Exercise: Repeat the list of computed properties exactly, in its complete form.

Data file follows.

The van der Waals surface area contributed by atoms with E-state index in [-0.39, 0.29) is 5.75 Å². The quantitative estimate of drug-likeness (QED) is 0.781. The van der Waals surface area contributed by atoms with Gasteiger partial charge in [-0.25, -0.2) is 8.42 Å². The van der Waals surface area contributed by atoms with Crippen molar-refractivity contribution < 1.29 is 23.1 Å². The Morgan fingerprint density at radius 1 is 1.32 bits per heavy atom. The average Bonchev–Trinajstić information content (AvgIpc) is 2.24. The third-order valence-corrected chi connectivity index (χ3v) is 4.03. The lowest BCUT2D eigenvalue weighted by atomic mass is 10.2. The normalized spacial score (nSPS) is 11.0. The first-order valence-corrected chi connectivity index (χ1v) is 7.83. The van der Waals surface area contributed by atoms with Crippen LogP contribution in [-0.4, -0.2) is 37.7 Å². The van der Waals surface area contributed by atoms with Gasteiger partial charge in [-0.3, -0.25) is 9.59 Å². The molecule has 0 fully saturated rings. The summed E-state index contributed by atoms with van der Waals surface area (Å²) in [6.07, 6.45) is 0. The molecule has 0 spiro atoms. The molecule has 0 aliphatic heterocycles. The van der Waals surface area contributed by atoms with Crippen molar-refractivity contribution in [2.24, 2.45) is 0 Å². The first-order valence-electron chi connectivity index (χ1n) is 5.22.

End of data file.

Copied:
The van der Waals surface area contributed by atoms with E-state index in [-0.39, 0.29) is 5.75 Å². The quantitative estimate of drug-likeness (QED) is 0.781. The van der Waals surface area contributed by atoms with Gasteiger partial charge in [-0.25, -0.2) is 8.42 Å². The van der Waals surface area contributed by atoms with Crippen molar-refractivity contribution < 1.29 is 23.1 Å². The Morgan fingerprint density at radius 1 is 1.32 bits per heavy atom. The average Bonchev–Trinajstić information content (AvgIpc) is 2.24. The third-order valence-corrected chi connectivity index (χ3v) is 4.03. The lowest BCUT2D eigenvalue weighted by atomic mass is 10.2. The normalized spacial score (nSPS) is 11.0. The first-order valence-corrected chi connectivity index (χ1v) is 7.83. The van der Waals surface area contributed by atoms with Crippen LogP contribution in [-0.4, -0.2) is 37.7 Å². The van der Waals surface area contributed by atoms with Gasteiger partial charge in [-0.3, -0.25) is 9.59 Å². The molecule has 0 fully saturated rings. The summed E-state index contributed by atoms with van der Waals surface area (Å²) in [6.07, 6.45) is 0. The molecule has 0 spiro atoms. The molecule has 0 aliphatic heterocycles. The van der Waals surface area contributed by atoms with Crippen molar-refractivity contribution in [2.24, 2.45) is 0 Å². The first-order valence-electron chi connectivity index (χ1n) is 5.22.